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How do inspector characteristics link to short school inspection outcomes of primary schools?

By Blog Editor, IOE Digital, on 7 February 2023

Primary school children's writing and drawings about the Victorians pinned to a classroom wall.

Credit: Phil Meech for UCL IOE.

John Jerrim, Sam Sims and Christian Bokhove

This is the final post in a five part series on Ofsted inspections. Jump to: previous.

We have published a new academic paper investigating how Ofsted inspection outcomes vary across inspectors with different characteristics. This has been supported by the Nuffield Foundation and uses data we have pulled together on approximately 30,000 school inspections conducted between September 2011 and August 2019.

You can read a full version of our academic working paper along with our responses to some FAQs about the research.

This final blog in the series looks at the relationship between lead inspector characteristics and short inspection outcomes of primary schools.

What are short inspections and how are they graded?

Short inspections were introduced by Ofsted in September 2015 in response to declining funding. They are reserved for schools judged to be Good during their previous inspection. As the name suggests, these inspections are, well, shorter (in terms of the total amount of inspection time devoted to them).

They also do not immediately result in a change to the Overall Effectiveness judgement of a school. Rather, under the current system[1], schools can receive one of four outcomes:

  • Retain the Good grade (78% of outcomes between January 2018 and August 2019).
  • A full inspection to be conducted in the next year due to progress (11%).
  • A full inspection to be conducted in the next year due to concerns (10%).
  • Immediate conversion with a new Overall Effectiveness judgement assigned (1%)

Interestingly, since their introduction, short inspections have become a major part of Ofsted’s inspection activity. For instance, our data suggests that more than half of all school inspections conducted by Ofsted between September 2016 and August 2019 were short inspections (Bokhove, Jerrim and Sims 2022: Table A1).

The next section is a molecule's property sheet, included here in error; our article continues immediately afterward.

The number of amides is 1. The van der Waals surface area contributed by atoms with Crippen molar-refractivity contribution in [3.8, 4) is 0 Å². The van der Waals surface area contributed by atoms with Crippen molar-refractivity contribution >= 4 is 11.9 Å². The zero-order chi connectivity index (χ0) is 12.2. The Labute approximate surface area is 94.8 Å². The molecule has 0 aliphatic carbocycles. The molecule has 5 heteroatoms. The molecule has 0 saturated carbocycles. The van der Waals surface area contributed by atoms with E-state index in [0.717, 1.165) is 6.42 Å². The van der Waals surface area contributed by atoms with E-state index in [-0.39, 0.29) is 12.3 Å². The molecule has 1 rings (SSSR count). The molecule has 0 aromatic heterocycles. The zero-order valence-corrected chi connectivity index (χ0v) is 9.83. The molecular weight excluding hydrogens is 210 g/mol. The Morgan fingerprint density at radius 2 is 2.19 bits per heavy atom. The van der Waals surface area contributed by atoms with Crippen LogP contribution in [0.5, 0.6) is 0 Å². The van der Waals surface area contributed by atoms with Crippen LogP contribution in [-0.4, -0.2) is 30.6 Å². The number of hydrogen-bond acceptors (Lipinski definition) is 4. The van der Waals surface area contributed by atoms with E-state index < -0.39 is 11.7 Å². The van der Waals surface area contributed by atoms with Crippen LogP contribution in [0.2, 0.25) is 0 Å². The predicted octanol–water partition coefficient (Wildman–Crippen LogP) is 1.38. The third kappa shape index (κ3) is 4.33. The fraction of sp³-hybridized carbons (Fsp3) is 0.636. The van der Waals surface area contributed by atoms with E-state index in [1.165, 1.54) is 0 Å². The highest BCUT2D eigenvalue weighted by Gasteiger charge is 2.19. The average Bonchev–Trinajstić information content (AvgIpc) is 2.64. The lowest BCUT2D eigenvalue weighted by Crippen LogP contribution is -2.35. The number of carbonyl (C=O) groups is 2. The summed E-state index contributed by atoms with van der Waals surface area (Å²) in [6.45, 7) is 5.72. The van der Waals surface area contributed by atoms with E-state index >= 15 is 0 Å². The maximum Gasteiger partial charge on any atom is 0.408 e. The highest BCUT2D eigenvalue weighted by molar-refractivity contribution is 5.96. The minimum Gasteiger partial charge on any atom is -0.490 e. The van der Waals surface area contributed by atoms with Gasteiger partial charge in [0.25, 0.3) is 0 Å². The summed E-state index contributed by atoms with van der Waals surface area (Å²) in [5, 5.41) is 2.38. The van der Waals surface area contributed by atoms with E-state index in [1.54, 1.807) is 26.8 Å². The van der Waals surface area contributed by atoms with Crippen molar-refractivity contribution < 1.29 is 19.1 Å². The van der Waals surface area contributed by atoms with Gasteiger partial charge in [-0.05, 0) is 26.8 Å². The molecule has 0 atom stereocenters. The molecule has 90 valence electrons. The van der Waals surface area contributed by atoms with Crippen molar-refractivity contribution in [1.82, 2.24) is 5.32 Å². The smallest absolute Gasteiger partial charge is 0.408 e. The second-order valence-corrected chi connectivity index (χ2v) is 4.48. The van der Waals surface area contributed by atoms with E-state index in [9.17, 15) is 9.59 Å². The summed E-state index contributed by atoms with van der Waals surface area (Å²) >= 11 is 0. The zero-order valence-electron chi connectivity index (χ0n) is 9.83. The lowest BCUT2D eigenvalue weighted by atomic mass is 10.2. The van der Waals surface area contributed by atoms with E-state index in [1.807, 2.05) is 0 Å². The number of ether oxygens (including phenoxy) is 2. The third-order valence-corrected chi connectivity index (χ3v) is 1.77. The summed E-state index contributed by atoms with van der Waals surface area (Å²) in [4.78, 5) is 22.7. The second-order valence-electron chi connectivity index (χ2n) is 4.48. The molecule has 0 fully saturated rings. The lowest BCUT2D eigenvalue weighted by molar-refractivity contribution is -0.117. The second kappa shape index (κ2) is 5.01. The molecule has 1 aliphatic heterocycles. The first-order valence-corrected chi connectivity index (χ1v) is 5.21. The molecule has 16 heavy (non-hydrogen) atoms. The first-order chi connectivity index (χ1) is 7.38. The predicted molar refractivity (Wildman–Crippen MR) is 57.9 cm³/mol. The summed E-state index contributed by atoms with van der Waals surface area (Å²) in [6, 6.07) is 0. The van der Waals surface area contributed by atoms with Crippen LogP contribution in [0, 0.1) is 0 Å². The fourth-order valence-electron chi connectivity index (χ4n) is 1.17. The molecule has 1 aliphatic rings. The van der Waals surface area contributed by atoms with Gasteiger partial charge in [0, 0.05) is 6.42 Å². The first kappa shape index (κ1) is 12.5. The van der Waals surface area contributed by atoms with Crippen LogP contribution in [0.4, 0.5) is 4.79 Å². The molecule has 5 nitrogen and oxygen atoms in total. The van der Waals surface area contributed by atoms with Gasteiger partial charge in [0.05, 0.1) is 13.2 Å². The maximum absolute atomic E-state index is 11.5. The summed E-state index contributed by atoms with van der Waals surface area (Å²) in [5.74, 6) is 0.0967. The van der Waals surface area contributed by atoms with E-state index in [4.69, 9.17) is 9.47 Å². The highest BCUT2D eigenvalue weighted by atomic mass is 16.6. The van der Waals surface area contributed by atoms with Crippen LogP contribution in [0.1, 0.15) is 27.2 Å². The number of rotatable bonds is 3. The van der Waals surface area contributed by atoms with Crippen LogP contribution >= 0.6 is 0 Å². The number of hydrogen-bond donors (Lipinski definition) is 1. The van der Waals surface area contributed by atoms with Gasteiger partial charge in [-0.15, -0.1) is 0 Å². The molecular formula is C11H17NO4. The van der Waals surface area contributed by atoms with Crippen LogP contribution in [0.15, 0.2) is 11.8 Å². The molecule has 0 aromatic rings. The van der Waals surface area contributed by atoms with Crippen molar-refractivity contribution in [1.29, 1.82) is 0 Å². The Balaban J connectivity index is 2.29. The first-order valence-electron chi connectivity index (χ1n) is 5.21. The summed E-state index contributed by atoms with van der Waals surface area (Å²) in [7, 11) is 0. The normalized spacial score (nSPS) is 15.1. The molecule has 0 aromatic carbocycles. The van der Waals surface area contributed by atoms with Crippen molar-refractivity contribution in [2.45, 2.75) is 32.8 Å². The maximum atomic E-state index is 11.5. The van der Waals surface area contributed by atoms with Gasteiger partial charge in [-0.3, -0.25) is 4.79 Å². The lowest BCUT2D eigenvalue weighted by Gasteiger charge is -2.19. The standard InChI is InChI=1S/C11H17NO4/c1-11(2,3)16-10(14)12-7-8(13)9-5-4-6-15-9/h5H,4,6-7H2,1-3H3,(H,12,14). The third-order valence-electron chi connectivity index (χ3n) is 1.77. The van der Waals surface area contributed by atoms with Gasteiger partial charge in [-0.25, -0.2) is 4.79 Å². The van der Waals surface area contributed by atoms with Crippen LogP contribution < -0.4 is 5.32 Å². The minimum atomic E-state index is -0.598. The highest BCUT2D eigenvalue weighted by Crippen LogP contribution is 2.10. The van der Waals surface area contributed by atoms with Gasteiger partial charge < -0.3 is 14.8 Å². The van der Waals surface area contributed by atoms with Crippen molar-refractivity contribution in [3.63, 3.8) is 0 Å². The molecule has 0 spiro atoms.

In this blog, we examine the relationship between lead inspector characteristics and the chances that the school had a “negative outcome” from their short inspection – defined as either (a) an immediate conversion to a full inspection resulting in an Inadequate or Requires Improvement judgement or (b) a recommendation that a full inspection be conducted in the next year due to concerns about the school.

Note that we focus on primary schools due to the larger sample size – and hence our ability to detect differences more precisely between groups.

How do short inspection outcomes of primary schools differ by lead inspector characteristics?

In short, we find differences by two lead inspector characteristics: gender and employment status (HMI versus OI).

Consistent with the results reported in our first blog male inspectors are found to be more lenient than female inspectors. After controlling for background factors, we find that 9.6% of short inspections led by a man resulted in a “negative outcome”, compared to 12.1% of those led by a woman. In other words, short primary inspections are about 25% more likely to result in a negative outcome if it is led by a female inspector.

And, consistent with the results from our second blog, short inspections led by OIs tend to result in more lenient outcomes than those led by HMIs. Even after controlling for background characteristics, we find that 8.8% of short inspections led by an OI resulted in a recommendation of a section 5 inspection to be conducted next due to concerns, compared to 13.1% of those led by an HMI. In other words, short primary inspections are almost 50% more likely to result in a negative outcome for the school if it is led by an HMI. (Of course, the same caveats about these OI/HMI differences hold here as discussed in the second blog in the series).

These results are summarised in Table 1.

Table 1: The association between lead inspector gender, contract status and the chances of the short inspection leading to a judgement of "S5 next due to concerns". Notes: figures based upon Bokhove, Jerrim and Sims (2022: Table 9a and Table 15a).

Conclusions

Short inspections have become an increasingly important part of Ofsted’s portfolio. They are an interesting subset for us to consider, given that all schools that receive them were previously judged to be Good.

Yet our key findings replicate those from our analyses of Overall Effectiveness grades. For primary schools, there appears to be a difference in outcomes depending on whether the lead inspector is a man or a woman, or if the lead inspector is an OI or an HMI. This continues to hold true once we control – as far as possible – for background characteristics of the school, and thus at least partially accounting for the potential selection of different inspectors to different inspection tasks.

Notes

[1]: A different system was in place between September 2015 and December 2017 where schools either retained their Good grade or the inspection was immediately converted into a full inspection (where a new Overall Effectiveness grade could be assigned). This changed in January 2018 to the current system, due to the old system proving challenging logistically, particularly in terms of scheduling inspectors time at short notice when a conversion occurred.

 

This post was previously published on the FFT Education Datalab blog.  Dr Christian Bokhove is Professor in Mathematics Education at the University of Southampton. 

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